The Theodor Fahrner jewellery company is best known for its typical Art Nouveau designs of the late 19th and early 20th centuries.
Theodor Fahrner was born in Pforzheim between 1859 and 1868. He trained as a steel engraver and went to Pforzheim Commercial Arts Society to train in the arts. When he took over his father’s ring factory upon his death in 1883, he began to combine these skills to produce pieces of jewellery in the Jugendstil tradition, employing materials such as enamel, marcasite and semi-precious stones. Many of his designs were based on organic shapes and animals, a typical theme of the time.
Towards the end of the 19th century, Fahrner had begun to collaborate with other artists and in 1900 exhibited at the Paris Universal Exhibition where he was awarded a silver medal for his work, created alongside Max J Gradl. The resulting publicity marked an upturn in the fortunes of the company.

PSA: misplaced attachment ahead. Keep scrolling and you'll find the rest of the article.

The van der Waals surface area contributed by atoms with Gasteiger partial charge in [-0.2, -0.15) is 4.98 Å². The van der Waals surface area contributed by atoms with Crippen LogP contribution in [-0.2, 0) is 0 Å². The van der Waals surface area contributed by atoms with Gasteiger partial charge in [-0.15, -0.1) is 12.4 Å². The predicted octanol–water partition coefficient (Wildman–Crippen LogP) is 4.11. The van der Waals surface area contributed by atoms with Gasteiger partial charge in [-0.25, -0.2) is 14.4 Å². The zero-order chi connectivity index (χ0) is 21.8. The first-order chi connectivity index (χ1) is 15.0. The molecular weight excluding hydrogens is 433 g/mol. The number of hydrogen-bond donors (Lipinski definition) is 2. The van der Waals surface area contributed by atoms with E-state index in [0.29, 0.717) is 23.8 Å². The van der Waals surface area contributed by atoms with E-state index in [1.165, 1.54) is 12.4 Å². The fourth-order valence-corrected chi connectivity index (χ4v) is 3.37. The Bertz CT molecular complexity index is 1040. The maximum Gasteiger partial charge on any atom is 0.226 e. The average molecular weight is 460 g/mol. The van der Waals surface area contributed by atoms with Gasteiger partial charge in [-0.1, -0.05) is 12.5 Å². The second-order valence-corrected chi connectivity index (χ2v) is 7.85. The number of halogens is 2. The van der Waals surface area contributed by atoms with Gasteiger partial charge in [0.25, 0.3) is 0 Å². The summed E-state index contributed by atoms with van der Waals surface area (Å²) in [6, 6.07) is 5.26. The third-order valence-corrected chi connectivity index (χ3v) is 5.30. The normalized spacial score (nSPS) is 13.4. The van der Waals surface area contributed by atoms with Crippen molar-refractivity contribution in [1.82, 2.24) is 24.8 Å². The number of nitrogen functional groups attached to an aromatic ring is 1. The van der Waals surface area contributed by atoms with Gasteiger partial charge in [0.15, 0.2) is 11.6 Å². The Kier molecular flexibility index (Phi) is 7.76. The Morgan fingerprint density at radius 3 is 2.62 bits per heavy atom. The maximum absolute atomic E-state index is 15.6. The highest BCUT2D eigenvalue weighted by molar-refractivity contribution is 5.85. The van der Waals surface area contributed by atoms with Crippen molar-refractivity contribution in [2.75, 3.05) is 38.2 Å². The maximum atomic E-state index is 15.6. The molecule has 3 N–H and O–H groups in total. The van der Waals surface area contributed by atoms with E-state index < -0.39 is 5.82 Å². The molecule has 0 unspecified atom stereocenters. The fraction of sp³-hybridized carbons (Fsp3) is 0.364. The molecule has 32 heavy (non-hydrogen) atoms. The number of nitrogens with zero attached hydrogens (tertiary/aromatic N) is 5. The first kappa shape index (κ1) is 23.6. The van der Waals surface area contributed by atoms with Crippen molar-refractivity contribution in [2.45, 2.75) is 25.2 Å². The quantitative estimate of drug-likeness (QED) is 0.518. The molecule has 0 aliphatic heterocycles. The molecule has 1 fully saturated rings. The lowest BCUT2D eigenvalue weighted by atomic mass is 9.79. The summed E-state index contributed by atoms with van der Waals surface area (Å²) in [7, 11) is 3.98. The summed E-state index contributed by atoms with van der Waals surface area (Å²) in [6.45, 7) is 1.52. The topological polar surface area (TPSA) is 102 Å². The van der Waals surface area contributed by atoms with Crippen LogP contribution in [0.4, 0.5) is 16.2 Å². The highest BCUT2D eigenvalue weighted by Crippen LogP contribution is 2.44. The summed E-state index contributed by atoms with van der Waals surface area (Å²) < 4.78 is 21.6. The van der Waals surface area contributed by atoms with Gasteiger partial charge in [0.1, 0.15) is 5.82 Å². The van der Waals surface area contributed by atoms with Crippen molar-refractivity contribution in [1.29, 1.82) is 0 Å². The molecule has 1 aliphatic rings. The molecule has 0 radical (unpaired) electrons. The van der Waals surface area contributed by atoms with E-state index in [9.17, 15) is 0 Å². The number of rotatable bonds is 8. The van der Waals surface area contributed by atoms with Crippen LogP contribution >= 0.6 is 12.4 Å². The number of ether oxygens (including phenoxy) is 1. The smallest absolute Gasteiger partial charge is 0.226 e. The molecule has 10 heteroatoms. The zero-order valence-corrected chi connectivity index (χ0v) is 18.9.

As the century began, he established the company’s TF trademark and the company began exporting into Britain. They also began to collaborate with other proponents of the Jugendstil (or Art Nouveau) movement, including Murrle Bennett and Georg Kleeman.
When Theodor Fahrner died in 1919 the company was bought by Gustav Braendle and became known as ‘Gustav Braendle – Theodor Fahrner Nachfolger’. In the 1920’s the Art Deco style was at its height and the pieces produced by the company in this style are highly collectable.